Tamil Nadu

Study shows 18 elephant migratory paths

Jumbo trail: Most migratory routes are in foothill forests and slopes. File photo  

A study has identified 18 inter-State migratory routes that elephants take to move between the Coimbatore and Mannarkkad Forest Divisions of Tamil Nadu and Kerala.

Elephant expert and biologist N. Sivaganesan, who was engaged by the Coimbatore Forest Division for the study, found that the availability of perennial sources of water and intact forest tracts greatly influenced the elephants’ choice of migratory routes.

Crucial unit

The 18 routes, located in the 720-square kilometre area of the Coimbatore Forest Division, form a crucial conservation unit which comes under the Nilambur-Coimbatore Elephant Reserve of the Brahmagiri-Nilgiri-Eastern Ghats Elephant Landscape. “These 18 routes are important for the conservation of elephants in the long run. They are ecologically important as they ensure fodder, water and shelter. Protecting the migratory paths is important for ensuring the genetic diversity of elephants,” Mr. Sivaganesan said.

The rapid study indicated that the elephant population from Walayar in Palakkad district can migrate up to the water-spread areas of the Bhavanisagar reservoir in Coimbatore and Erode districts by using the forest connectivity.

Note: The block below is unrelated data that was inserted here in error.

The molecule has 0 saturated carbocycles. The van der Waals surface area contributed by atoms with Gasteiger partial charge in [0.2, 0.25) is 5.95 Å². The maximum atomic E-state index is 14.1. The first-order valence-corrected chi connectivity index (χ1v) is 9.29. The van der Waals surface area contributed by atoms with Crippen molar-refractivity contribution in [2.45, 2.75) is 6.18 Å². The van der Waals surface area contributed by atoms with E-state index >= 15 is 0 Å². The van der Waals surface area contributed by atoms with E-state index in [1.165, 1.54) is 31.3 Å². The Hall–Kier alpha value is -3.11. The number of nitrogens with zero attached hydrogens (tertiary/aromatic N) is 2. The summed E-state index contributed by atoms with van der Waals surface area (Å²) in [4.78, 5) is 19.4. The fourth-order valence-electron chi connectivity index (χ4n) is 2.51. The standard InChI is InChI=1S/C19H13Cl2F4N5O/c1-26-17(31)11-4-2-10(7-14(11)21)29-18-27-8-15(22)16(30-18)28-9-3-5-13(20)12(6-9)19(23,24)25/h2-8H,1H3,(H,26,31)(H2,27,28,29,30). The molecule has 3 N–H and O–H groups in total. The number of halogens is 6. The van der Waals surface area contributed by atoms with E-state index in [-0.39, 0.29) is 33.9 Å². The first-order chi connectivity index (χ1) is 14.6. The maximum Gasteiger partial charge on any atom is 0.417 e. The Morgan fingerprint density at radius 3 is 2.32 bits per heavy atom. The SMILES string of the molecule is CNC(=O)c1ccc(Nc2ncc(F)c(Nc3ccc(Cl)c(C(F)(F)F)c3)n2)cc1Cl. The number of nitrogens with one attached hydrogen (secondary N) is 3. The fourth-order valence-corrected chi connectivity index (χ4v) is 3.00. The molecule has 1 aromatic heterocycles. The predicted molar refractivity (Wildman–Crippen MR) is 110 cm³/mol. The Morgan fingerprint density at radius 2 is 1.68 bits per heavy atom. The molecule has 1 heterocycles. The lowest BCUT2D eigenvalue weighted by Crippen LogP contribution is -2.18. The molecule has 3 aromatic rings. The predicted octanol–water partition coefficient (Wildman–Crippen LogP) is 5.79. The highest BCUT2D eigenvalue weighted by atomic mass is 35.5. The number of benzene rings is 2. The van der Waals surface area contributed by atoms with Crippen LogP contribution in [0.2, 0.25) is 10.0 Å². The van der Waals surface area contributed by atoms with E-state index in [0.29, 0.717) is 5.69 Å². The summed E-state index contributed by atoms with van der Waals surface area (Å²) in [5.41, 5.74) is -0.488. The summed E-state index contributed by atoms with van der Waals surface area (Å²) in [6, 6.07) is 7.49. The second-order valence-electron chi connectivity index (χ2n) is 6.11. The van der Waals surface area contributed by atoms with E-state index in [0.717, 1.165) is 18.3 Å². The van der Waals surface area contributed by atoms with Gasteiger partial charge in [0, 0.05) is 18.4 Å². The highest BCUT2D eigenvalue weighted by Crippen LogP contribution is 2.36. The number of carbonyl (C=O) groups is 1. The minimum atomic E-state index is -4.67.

The findings showed that most of the migratory routes were in the foothill forests and the gentle slopes, and that animals avoided hilly tracts. Though most of the routes were found bisecting highways, elephants migrated to their destinations in accordance with the seasons.

“The main objectives of the study were to identify and document the elephant transit routes in the Coimbatore Forest Division, understand the ecological health of the routes and identify steps to be taken for keeping them free of hindrances. It also helps in understanding the priority habitat accessed by the elephants and how the human-elephant conflict is linked to these routes,” said D. Venkatesh, District Forest Officer, Coimbatore Forest Division.

The study will also help the Forest Department design a framework to undertake camera trap studies for better understanding of elephants in terms of age, sex and movement dynamics in the Nilambur-Coimbatore Elephant Reserve.

“There is a need to conserve the migratory routes in future to address the human-animal conflict with the participation of all other inter-governmental institutions and with new policies by the Forest Department. This first part of the study is with respect to transit paths between the Mannarkkad and Coimbatore Forest Divisions. A similar study will be conducted to identify the paths between the Coimbatore and Palakkad Divisions. The data will be shared with the Mannarkkad Division,” said I. Anwardeen, Additional Principal Chief Conservator of Forests (Coimbatore Circle).


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Printable version | Sep 26, 2021 1:15:33 AM | https://www.thehindu.com/news/national/tamil-nadu/study-shows-18-elephant-migratory-paths/article35354382.ece

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